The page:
Vicarious liability and its extent has been examined recently in two English cases. The claimant in Shelbourne v Cancer Research UK [2019] EWHC 842 (QB) sought damages after she was injured by a drunken partygoer at a Christmas party organised by her employers. A visiting scientist, who was not employed by the defendant, but worked in its laboratories under its supervision, had dropped the claimant while trying to lift her off the dance floor. At trial, the claimant argued that her employer had been negligent in its pre-party risk assessment and in relation to the security arrangements at the event, or was vicariously liable for the actions of the partygoer.

The court held that, although the defendant owed a duty of care to the claimant, this had not been breached. In addition, the defendant was not vicariously liable because the scientist's behaviour was outside the “field of activities” entrusted to him. His field of activities was his laboratory work, which was not sufficiently connected with his conduct at the party to establish vicarious liability. The claimant’s subsequent appeal was unsuccessful.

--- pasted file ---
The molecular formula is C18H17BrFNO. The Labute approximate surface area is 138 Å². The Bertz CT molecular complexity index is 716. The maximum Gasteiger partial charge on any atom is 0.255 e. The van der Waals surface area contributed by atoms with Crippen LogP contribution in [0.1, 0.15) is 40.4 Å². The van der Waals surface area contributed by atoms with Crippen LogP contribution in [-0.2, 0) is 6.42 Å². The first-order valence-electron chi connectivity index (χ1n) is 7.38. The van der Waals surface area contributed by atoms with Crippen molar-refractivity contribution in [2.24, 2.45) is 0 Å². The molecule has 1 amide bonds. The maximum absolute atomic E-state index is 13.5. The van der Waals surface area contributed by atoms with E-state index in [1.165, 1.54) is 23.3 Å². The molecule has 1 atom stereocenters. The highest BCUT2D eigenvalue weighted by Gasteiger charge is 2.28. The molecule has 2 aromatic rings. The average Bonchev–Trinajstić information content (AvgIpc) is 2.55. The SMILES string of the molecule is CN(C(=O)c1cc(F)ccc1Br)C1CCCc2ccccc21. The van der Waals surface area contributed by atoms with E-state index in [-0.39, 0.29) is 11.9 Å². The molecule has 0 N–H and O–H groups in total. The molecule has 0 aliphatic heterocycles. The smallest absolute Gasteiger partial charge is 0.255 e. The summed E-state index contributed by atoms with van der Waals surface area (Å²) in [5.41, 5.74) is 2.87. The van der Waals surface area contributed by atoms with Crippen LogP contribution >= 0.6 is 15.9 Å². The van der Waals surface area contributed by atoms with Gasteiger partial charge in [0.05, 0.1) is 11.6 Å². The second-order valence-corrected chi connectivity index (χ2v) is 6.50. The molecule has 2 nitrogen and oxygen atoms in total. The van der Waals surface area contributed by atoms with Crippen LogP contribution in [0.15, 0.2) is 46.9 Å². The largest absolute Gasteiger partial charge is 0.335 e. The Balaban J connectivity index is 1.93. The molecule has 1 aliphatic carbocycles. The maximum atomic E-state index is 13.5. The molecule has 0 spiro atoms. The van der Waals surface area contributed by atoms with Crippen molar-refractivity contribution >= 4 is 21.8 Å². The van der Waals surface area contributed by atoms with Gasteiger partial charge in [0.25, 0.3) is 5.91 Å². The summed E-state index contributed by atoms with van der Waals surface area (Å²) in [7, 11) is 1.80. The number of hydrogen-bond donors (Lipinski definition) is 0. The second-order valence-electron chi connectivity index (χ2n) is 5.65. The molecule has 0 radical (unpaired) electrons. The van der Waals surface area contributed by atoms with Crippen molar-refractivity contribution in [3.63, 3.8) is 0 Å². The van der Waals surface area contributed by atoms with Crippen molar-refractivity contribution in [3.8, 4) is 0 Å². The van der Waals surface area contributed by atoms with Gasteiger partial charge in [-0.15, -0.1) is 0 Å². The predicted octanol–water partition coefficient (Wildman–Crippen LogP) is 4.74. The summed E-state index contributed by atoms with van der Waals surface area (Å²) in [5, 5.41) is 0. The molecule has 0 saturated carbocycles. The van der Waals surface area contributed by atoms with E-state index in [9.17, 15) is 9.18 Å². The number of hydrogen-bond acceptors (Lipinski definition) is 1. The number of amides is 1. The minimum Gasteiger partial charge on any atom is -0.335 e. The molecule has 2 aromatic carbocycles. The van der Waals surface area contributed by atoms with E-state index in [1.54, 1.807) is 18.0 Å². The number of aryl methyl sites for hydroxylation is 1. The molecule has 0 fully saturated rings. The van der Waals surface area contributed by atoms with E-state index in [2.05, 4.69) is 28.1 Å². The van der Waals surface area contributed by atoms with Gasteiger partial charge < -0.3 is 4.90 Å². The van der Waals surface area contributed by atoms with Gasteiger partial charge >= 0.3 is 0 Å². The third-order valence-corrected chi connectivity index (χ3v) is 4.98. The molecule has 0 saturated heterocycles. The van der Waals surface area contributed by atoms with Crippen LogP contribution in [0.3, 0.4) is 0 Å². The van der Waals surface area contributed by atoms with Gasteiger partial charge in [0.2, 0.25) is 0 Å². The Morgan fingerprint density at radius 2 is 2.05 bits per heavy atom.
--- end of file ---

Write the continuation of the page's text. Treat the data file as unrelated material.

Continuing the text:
In Brayshaw v Partners of Apsley Surgery [2018] EWHC 3286 (QB) the claimant had suffered numerous physical and mental health problems over many years. A locum GP at her surgery had spoken to her during one telephone conversation and had gone on to introduce the claimant to his faith, church and Christian practices. When the claimant's relationship with the locum and his wife deteriorated, she alleged that she had suffered psychiatric harm as a result of the religious practices and doctrines that the locum had imposed on her. The claimant argued that, as the locum's services had been engaged by the defendant, the surgery was vicariously liable.

The claimant was partially successful in that the court held that the locum had been negligent in relation to her mental health, but that the surgery was not vicariously liable. The locum was not an employee – his services were engaged at specific times for specific defined purposes. Following the initial telephone consultation, the locum's negligent behaviour occurred away from surgery and promotion of his religious beliefs could not be seen as an activity undertaken on the surgery's behalf. The locum's actions were not part of business activity of the defendants, which was to provide medical treatment to patients. The claimant has appealed and the decision on that appeal is awaited.